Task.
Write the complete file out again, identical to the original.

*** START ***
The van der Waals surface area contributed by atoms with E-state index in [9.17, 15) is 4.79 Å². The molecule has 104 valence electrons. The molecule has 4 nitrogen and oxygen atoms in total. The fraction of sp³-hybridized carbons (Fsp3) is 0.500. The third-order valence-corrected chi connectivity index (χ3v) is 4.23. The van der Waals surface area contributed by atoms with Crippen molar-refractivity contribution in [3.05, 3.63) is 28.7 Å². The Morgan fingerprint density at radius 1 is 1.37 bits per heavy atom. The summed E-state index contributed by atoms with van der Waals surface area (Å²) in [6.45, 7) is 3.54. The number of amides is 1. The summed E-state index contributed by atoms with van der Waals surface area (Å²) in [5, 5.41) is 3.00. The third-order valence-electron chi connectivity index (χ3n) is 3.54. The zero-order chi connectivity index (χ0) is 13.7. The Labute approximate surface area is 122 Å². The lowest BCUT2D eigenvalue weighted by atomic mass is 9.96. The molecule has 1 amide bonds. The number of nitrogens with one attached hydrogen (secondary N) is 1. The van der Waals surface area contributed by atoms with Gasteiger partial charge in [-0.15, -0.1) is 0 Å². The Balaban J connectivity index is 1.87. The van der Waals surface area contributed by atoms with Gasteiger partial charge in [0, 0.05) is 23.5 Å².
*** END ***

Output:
The van der Waals surface area contributed by atoms with E-state index in [9.17, 15) is 4.79 Å². The molecule has 104 valence electrons. The molecule has 4 nitrogen and oxygen atoms in total. The fraction of sp³-hybridized carbons (Fsp3) is 0.500. The third-order valence-corrected chi connectivity index (χ3v) is 4.23. The van der Waals surface area contributed by atoms with Crippen molar-refractivity contribution in [3.05, 3.63) is 28.7 Å². The Morgan fingerprint density at radius 1 is 1.37 bits per heavy atom. The summed E-state index contributed by atoms with van der Waals surface area (Å²) in [6.45, 7) is 3.54. The number of amides is 1. The summed E-state index contributed by atoms with van der Waals surface area (Å²) in [5, 5.41) is 3.00. The third-order valence-electron chi connectivity index (χ3n) is 3.54. The zero-order chi connectivity index (χ0) is 13.7. The Labute approximate surface area is 122 Å². The lowest BCUT2D eigenvalue weighted by atomic mass is 9.96. The molecule has 1 amide bonds. The number of nitrogens with one attached hydrogen (secondary N) is 1. The van der Waals surface area contributed by atoms with Gasteiger partial charge in [-0.15, -0.1) is 0 Å². The Balaban J connectivity index is 1.87. The van der Waals surface area contributed by atoms with Gasteiger partial charge in [0, 0.05) is 23.5 Å².